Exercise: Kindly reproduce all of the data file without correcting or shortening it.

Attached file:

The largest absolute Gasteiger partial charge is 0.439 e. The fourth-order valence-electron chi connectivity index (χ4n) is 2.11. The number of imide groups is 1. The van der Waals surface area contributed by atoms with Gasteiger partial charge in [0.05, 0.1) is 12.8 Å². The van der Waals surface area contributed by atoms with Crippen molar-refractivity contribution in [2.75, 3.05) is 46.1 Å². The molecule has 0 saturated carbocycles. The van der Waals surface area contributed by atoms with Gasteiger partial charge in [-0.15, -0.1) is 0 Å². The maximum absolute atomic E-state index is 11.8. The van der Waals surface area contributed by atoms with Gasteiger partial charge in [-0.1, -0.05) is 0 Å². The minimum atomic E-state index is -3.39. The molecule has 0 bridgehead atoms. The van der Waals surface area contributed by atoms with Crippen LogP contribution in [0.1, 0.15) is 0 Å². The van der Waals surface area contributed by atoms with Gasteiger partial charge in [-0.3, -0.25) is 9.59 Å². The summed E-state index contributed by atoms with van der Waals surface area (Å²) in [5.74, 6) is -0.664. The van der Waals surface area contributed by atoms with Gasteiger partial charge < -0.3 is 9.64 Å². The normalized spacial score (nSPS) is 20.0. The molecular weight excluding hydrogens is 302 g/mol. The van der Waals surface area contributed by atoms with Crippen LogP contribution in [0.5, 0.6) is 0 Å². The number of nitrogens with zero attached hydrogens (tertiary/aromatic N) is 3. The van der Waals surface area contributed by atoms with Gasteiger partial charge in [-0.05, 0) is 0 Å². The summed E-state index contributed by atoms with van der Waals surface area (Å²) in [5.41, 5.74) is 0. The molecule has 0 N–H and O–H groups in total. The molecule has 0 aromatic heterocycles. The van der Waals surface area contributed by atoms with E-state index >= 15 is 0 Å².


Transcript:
The largest absolute Gasteiger partial charge is 0.439 e. The fourth-order valence-electron chi connectivity index (χ4n) is 2.11. The number of imide groups is 1. The van der Waals surface area contributed by atoms with Gasteiger partial charge in [0.05, 0.1) is 12.8 Å². The van der Waals surface area contributed by atoms with Crippen molar-refractivity contribution in [2.75, 3.05) is 46.1 Å². The molecule has 0 saturated carbocycles. The van der Waals surface area contributed by atoms with Gasteiger partial charge in [-0.15, -0.1) is 0 Å². The maximum absolute atomic E-state index is 11.8. The van der Waals surface area contributed by atoms with Gasteiger partial charge in [-0.1, -0.05) is 0 Å². The minimum atomic E-state index is -3.39. The molecule has 0 bridgehead atoms. The van der Waals surface area contributed by atoms with Crippen LogP contribution in [0.1, 0.15) is 0 Å². The van der Waals surface area contributed by atoms with Gasteiger partial charge in [-0.3, -0.25) is 9.59 Å². The summed E-state index contributed by atoms with van der Waals surface area (Å²) in [5.74, 6) is -0.664. The van der Waals surface area contributed by atoms with Gasteiger partial charge < -0.3 is 9.64 Å². The normalized spacial score (nSPS) is 20.0. The molecular weight excluding hydrogens is 302 g/mol. The van der Waals surface area contributed by atoms with Crippen LogP contribution in [0.5, 0.6) is 0 Å². The number of nitrogens with zero attached hydrogens (tertiary/aromatic N) is 3. The van der Waals surface area contributed by atoms with Gasteiger partial charge in [-0.05, 0) is 0 Å². The summed E-state index contributed by atoms with van der Waals surface area (Å²) in [5.41, 5.74) is 0. The molecule has 0 N–H and O–H groups in total. The molecule has 0 aromatic heterocycles. The van der Waals surface area contributed by atoms with E-state index >= 15 is 0 Å².